Mathematicians and scientists have long been painfully aware that their supposed certainties on paper too often fail to measure up to what actually transpires in reality. Mathematicians haven’t forgotten this; it’s scientists who may want to refresh their memories about the vast extent of what is unknown, unknowable, and unpredictable in all disciplines.
An excellent case in point is a set of equations regarded as perhaps insoluble, but yet also important enough for the Clay Mathematics Institute to have offered a $1 million prize for anyone submitting a solution. The Navier-Stokes equations are what science employs to make heads or tails of the chaos that is turbulence in air or water.
They’ve been solved in two ethereal and infinitely thin dimensions; their solution in the real, three dimensional, corporeal world is one of the Millennial Prize's “holy grail” listings. Someone stepping forward and explaining it all, becoming an instant millionaire in the process, might not happen tomorrow though. Werner Heisenberg, co-discoverer of mind-bogglingly difficult quantum mechanics, decades ago remarked that these equations might almost stump God Himself.
It’s just these intractable formulae however that are indispensable to crafting models that make putative sense of the chaos of weather and climate. If there is no solution, that would certainly impinge negatively on our assuredness in making long-term predictions with any confidence.
It may turn out that those kinds of forecasts are indeed impossible after all. Edward Lorenz, American mathematician and meteorologist, five decades ago put this concept into the public consciousness when he published papers in the Journal of Atmospheric Sciences in 1960s. His "Butterfly Effect," the now oft-referenced thesis that the flap of a butterfly’s wings in Brazil last year can result in a tornado in Texas next year, is indicative of the insurmountable problems indelibly stamped into the science of climate prediction.
Declaring with seeming certainty that our planetary climate will be hotter, colder, wetter, or drier a hundred or two hundred years from now depends on these very obdurate equations giving out clear and unambiguous answers. Unfortunately, they won’t comply.
Dr. Paul Williams, an esteemed fellow of the Royal Society and professor of atmospheric science, is a world-class expert on air turbulence, and a mainstream proponent of current “climate change” theory himself. He’s declared nonetheless that “the secrets of the climate system are locked away in the Navier-Stokes equations, but they’re too complex to be solved directly.” He’s right, too.
Instead of real, precise and unadulterated answers to what the weather will be like centuries from now, based on more CO2, less CO2, and/or either more or less of anything else, what stands for accurate and clear-cut forecasting is arrived at instead by plugging in millions of lines of code into computers and attempting end-runs around equations researchers know they can’t solve. In the simplest terms, even the slightest infinitesimal input variation in these computer what-if scenarios at the start will result in the most lopsided results at end.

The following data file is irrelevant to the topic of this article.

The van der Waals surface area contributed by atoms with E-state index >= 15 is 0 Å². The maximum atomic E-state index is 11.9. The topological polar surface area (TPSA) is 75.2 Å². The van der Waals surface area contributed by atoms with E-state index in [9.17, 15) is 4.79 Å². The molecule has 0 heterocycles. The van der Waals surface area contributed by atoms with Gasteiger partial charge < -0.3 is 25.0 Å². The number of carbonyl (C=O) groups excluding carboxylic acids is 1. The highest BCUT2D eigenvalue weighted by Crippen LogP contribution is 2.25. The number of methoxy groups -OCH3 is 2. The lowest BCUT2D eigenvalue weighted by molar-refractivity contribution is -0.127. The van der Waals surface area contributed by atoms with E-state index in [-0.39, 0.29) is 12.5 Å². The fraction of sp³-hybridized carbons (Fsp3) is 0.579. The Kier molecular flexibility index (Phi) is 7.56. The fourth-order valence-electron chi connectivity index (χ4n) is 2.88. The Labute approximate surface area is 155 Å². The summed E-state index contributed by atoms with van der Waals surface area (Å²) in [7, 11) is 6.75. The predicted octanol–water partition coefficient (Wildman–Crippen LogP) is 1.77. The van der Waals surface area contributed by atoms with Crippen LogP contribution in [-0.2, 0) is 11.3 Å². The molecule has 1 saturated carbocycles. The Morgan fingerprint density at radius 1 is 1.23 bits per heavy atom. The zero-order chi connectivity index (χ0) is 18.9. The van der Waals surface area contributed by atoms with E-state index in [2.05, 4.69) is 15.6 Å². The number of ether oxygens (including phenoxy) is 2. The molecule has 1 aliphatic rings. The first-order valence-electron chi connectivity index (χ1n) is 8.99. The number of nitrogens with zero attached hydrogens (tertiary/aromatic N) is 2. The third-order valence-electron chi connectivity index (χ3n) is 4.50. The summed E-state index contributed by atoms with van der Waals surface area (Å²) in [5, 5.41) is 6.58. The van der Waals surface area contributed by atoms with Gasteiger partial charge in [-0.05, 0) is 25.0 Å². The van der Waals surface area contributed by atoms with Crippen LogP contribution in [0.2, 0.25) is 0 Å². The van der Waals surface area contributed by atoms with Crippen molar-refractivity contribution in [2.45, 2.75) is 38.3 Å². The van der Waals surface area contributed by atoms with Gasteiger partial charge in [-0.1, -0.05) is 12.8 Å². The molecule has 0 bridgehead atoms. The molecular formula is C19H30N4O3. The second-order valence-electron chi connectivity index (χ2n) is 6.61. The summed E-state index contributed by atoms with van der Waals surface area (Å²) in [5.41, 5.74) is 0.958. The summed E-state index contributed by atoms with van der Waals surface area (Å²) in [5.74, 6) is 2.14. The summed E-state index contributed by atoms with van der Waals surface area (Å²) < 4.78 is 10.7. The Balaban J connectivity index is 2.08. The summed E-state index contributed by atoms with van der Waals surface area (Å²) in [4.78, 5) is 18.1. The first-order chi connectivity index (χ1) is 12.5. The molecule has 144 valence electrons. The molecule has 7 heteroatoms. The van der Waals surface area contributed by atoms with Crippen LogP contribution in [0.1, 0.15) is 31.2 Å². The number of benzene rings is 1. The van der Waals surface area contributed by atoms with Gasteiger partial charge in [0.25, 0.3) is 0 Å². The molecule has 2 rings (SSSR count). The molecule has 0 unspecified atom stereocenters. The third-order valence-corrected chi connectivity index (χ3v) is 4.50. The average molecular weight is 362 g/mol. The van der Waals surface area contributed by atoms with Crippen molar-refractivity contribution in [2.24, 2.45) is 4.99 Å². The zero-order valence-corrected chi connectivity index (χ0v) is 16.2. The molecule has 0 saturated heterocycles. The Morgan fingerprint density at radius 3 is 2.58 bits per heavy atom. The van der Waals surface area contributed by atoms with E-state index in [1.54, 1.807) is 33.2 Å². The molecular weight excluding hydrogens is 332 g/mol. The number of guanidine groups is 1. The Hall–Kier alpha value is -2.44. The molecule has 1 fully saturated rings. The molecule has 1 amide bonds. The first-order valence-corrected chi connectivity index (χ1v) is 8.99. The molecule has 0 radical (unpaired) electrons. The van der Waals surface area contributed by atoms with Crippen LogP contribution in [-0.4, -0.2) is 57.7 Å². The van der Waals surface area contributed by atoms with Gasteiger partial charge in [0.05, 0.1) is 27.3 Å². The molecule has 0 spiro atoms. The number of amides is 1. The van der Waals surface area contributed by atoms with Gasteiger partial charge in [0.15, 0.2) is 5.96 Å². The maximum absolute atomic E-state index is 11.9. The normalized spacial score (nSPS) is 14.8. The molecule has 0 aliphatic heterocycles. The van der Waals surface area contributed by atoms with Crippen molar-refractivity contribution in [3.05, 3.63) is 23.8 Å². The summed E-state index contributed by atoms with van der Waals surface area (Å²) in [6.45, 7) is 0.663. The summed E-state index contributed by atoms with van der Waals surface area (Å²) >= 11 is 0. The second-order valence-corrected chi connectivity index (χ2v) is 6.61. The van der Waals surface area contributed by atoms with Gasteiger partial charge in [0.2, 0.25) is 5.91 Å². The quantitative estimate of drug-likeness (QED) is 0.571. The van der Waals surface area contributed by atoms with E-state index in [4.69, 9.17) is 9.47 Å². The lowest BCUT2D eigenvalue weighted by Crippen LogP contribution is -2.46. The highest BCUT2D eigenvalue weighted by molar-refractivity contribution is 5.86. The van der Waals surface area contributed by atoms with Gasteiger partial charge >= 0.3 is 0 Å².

That state of affairs makes it hardly plausible that a universe which prohibits perfect spheres should give rise to a fallible human race somehow capable of initializing absolutely flawless data to avoid equations they’re not yet capable of solving.
Astronomers found themselves in the same quandary for millennia, making do with absurdly complicated epicycles before the age of Copernicus and Kepler’s Laws and Newton’s gravitational constant. Such rickety and herky-jerky mathematics did successfully produce the answers that inquisitors and Church doctors wanted, but alas, the Earth still orbits the Sun and not the other way around, no matter what the math supposedly said.
And, concerning the Sun, there is no greater engine of climate more guaranteed to be absolutely impossible to predict, with whatever set of equations. The Sun's energy varies some 0.1 percent over just 11-year sunspot cycles.
However, this “mildly variable star” can throw far more damaging tantrums our way. When it catches cold — as it did between 1300 and 1850 — it produces “Little Ice Ages.” The last one sent tens of millions to their deaths owing to starvation, cold, and disease. There have been innumerable deviations in the Sun’s output over the eons; there are many, many more to come.
That one slippery input datum alone — among uncounted and unknown variables — is enough to cause any supposed prediction of climate in 2,100 AD to be recorded where it belongs: the circular filing cabinet.
The sane and prudent policy would be to solve the Navier-Stokes equations not after but before we close down factories, obliterate industries, ban barbecuing, turn our civilization upside-down, and drain our descendants’ college funds for “carbon taxes” to send abroad and into the coffers of nations which consider our very way of life to be anathema.
That’s called looking before leaping.
David Nabhan is a science writer, the author of "Earthquake Prediction: Dawn of the New Seismology" (2017) and three previous books on earthquakes. Nabhan is also a science fiction writer ("Pilots of Borealis," 2015) and the author of many scores of newspaper and magazine op-eds. Nabhan has been featured on television and talk radio all over the world. His website is www.earthquakepredictors.com. To read more of his reports — Click Here Now.
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